Missouri Students Use Social Media to Blast Protesters

AP Photo/Jeff Roberson
AP Photo/Jeff Roberson

One young female University of Missouri student, Jessie Sharon, is using her public Facebook page to express disappointment at recent on campus events.

Unlike the media, which was blocked and shouted down by the Social Justice Worriers at Mizzou, Sharon was able to speak her mind and have it shared by over 2,800 people for now.

Today I learned that my university is run by its football team. Today I learned that the media cares more about creating a story than uncovering the truth. Today I learned that the right of a small group to protest is more important than the entire student body’s right to the education they pay for. Today I learned that one man is responsible for the heinous actions of a few campus racists. Today I learned that not supporting one group protesting racism makes you a racist, even though you support the fight against racism–just not that specific group. Today I am not proud to be a tiger.

Clearly, she’s not alone, given that even a good number of football players didn’t support their teammates boycott that led to the resignation of a university president. Unfortunately, those voices, much like Jessie’s – and the voices of who knows how many other students – just didn’t matter as much to the media.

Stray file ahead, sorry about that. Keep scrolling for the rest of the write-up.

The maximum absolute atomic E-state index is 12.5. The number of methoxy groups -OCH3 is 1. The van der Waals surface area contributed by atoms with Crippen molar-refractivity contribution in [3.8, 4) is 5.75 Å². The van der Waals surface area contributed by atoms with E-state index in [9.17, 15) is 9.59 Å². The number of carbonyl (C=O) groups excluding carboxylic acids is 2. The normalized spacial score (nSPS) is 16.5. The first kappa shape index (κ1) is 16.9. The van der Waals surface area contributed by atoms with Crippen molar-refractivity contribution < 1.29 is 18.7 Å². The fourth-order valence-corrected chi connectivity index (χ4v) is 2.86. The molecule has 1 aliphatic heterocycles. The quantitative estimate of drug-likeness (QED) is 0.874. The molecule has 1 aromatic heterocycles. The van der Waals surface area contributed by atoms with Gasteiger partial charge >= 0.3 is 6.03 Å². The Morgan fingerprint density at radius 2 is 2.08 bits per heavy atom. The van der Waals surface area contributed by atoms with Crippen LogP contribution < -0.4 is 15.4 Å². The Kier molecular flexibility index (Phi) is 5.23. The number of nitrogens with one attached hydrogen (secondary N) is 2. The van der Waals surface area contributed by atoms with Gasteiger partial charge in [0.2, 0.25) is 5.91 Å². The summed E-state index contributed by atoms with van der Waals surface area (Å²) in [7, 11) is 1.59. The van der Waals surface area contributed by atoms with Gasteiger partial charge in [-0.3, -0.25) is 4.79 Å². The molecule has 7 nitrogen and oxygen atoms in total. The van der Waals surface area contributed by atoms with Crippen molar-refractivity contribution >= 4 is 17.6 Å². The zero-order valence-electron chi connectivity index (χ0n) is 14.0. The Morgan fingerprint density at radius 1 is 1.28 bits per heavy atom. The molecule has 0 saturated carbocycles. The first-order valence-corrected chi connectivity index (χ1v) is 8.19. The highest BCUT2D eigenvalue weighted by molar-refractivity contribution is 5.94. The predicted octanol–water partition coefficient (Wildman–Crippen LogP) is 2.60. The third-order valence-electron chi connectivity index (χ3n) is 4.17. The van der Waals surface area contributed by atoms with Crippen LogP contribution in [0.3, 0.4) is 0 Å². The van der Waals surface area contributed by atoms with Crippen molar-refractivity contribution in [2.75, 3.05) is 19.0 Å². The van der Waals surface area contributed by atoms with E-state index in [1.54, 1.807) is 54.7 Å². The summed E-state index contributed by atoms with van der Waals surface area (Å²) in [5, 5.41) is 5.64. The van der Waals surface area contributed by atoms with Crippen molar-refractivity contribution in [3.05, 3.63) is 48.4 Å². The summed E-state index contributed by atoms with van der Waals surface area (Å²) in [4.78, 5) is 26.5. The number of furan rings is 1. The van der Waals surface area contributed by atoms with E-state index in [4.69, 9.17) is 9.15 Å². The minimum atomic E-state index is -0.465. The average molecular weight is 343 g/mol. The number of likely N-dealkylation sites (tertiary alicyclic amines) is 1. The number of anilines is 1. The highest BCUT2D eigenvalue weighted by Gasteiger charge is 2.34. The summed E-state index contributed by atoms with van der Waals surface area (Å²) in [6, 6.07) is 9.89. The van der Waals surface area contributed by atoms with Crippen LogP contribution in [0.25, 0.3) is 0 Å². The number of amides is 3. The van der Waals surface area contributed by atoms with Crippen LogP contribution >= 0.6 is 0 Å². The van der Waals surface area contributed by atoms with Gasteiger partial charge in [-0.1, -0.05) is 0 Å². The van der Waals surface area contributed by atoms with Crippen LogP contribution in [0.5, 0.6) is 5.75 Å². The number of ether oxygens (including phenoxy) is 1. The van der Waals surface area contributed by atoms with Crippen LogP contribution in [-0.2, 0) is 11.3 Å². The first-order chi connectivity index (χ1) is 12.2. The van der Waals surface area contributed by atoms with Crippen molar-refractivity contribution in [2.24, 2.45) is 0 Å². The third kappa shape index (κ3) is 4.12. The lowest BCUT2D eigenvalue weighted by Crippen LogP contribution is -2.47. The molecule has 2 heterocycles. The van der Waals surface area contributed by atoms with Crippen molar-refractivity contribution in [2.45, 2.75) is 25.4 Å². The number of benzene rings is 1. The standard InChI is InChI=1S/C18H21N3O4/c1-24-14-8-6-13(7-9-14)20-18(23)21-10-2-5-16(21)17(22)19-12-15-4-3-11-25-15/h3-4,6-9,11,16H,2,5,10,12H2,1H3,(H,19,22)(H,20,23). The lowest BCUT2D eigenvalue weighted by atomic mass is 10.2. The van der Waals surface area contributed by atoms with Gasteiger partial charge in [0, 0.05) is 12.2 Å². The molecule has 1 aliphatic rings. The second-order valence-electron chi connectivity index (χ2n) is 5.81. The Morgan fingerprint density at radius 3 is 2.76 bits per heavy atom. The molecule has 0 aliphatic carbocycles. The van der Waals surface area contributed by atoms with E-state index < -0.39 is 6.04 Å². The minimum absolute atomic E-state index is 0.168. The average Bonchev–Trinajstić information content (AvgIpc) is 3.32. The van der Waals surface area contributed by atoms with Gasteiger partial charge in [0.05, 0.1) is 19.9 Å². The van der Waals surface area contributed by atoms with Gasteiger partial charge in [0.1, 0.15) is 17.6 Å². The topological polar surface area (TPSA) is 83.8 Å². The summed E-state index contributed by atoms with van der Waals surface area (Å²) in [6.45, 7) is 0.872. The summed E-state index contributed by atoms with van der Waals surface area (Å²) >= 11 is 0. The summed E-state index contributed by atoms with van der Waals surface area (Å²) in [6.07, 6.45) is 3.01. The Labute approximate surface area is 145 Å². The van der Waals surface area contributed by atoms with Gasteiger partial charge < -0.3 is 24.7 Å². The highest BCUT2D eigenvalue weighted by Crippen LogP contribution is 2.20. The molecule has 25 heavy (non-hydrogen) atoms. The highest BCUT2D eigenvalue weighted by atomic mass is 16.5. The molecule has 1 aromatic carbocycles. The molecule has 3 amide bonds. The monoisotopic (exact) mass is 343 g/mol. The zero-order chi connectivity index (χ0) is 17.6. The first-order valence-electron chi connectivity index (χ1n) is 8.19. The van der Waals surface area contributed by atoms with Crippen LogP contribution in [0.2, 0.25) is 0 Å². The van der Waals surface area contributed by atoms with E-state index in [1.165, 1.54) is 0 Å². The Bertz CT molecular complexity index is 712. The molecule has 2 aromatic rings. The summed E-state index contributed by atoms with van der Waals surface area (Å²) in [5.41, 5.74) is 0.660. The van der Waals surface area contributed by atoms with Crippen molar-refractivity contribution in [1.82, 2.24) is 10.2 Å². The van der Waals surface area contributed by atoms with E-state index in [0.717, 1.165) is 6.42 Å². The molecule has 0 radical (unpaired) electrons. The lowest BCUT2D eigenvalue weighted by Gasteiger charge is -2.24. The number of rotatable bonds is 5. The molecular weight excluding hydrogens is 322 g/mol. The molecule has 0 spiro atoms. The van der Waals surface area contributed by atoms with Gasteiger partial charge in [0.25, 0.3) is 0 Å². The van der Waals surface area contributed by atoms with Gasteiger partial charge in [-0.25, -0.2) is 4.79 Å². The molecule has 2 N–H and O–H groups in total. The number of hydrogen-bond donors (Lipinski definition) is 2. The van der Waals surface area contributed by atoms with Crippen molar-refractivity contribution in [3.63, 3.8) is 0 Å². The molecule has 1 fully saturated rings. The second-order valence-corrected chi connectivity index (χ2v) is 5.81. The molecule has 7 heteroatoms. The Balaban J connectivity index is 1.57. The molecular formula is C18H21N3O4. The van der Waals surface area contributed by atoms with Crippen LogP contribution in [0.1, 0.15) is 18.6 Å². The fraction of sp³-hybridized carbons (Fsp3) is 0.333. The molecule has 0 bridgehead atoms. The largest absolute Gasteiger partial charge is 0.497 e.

“As much as we want to say everyone is united, half the team and coaches—black and white—are pissed,” the unnamed player told ESPN’s Brett McMurphy. “If we were 9-0, this wouldn’t be happening.”

“Not everyone agrees with the decision [to stop all football activities],” the player said. “Most people are pissed, including the black guys [on the team].”

Instead, most mainstream media outlets saw and ran with the underlying Social Justice agenda being pushed by a relatively small number of protesters despite conflicting evidence surrounding recent events.

The president of the University of Missouri bowed to pressure Monday and stepped down from his position. It was the end of a sometimes ugly pressure campaign which seemed to have only a tangential connection to the actual outrage that started students down this road.

The comments on her Facebook post were mostly positive, as well:

FB comments


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